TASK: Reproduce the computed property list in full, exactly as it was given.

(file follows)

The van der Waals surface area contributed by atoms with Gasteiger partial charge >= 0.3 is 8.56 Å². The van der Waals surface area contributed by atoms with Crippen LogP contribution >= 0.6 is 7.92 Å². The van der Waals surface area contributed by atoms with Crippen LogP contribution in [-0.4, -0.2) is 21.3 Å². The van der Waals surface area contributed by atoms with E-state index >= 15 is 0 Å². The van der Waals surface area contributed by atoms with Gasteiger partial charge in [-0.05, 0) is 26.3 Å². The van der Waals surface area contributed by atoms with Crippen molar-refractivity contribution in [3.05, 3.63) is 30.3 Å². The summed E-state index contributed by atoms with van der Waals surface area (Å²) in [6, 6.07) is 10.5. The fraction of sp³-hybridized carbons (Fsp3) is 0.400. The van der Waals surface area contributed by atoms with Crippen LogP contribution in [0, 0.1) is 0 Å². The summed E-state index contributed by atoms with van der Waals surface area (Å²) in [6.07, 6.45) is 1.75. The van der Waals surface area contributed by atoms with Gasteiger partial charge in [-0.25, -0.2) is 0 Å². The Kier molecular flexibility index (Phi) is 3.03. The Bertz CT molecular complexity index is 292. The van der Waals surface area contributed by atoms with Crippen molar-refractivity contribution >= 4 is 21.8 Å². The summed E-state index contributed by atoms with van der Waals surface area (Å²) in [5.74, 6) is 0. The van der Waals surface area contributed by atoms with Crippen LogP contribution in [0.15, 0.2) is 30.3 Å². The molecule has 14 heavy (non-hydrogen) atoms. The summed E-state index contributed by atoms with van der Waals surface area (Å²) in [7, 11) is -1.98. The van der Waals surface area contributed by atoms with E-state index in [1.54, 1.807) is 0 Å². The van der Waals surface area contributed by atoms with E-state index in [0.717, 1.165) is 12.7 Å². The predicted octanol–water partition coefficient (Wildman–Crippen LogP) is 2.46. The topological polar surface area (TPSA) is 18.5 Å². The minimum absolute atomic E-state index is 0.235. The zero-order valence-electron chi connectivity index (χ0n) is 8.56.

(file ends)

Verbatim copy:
The van der Waals surface area contributed by atoms with Gasteiger partial charge >= 0.3 is 8.56 Å². The van der Waals surface area contributed by atoms with Crippen LogP contribution >= 0.6 is 7.92 Å². The van der Waals surface area contributed by atoms with Crippen LogP contribution in [-0.4, -0.2) is 21.3 Å². The van der Waals surface area contributed by atoms with E-state index >= 15 is 0 Å². The van der Waals surface area contributed by atoms with Gasteiger partial charge in [-0.05, 0) is 26.3 Å². The van der Waals surface area contributed by atoms with Crippen molar-refractivity contribution in [3.05, 3.63) is 30.3 Å². The summed E-state index contributed by atoms with van der Waals surface area (Å²) in [6, 6.07) is 10.5. The fraction of sp³-hybridized carbons (Fsp3) is 0.400. The van der Waals surface area contributed by atoms with Crippen LogP contribution in [0, 0.1) is 0 Å². The summed E-state index contributed by atoms with van der Waals surface area (Å²) in [6.07, 6.45) is 1.75. The van der Waals surface area contributed by atoms with Gasteiger partial charge in [-0.25, -0.2) is 0 Å². The Kier molecular flexibility index (Phi) is 3.03. The Bertz CT molecular complexity index is 292. The van der Waals surface area contributed by atoms with Crippen molar-refractivity contribution >= 4 is 21.8 Å². The summed E-state index contributed by atoms with van der Waals surface area (Å²) in [5.74, 6) is 0. The van der Waals surface area contributed by atoms with Crippen LogP contribution in [0.15, 0.2) is 30.3 Å². The molecule has 14 heavy (non-hydrogen) atoms. The summed E-state index contributed by atoms with van der Waals surface area (Å²) in [7, 11) is -1.98. The van der Waals surface area contributed by atoms with E-state index in [1.54, 1.807) is 0 Å². The van der Waals surface area contributed by atoms with E-state index in [0.717, 1.165) is 12.7 Å². The predicted octanol–water partition coefficient (Wildman–Crippen LogP) is 2.46. The topological polar surface area (TPSA) is 18.5 Å². The minimum absolute atomic E-state index is 0.235. The zero-order valence-electron chi connectivity index (χ0n) is 8.56.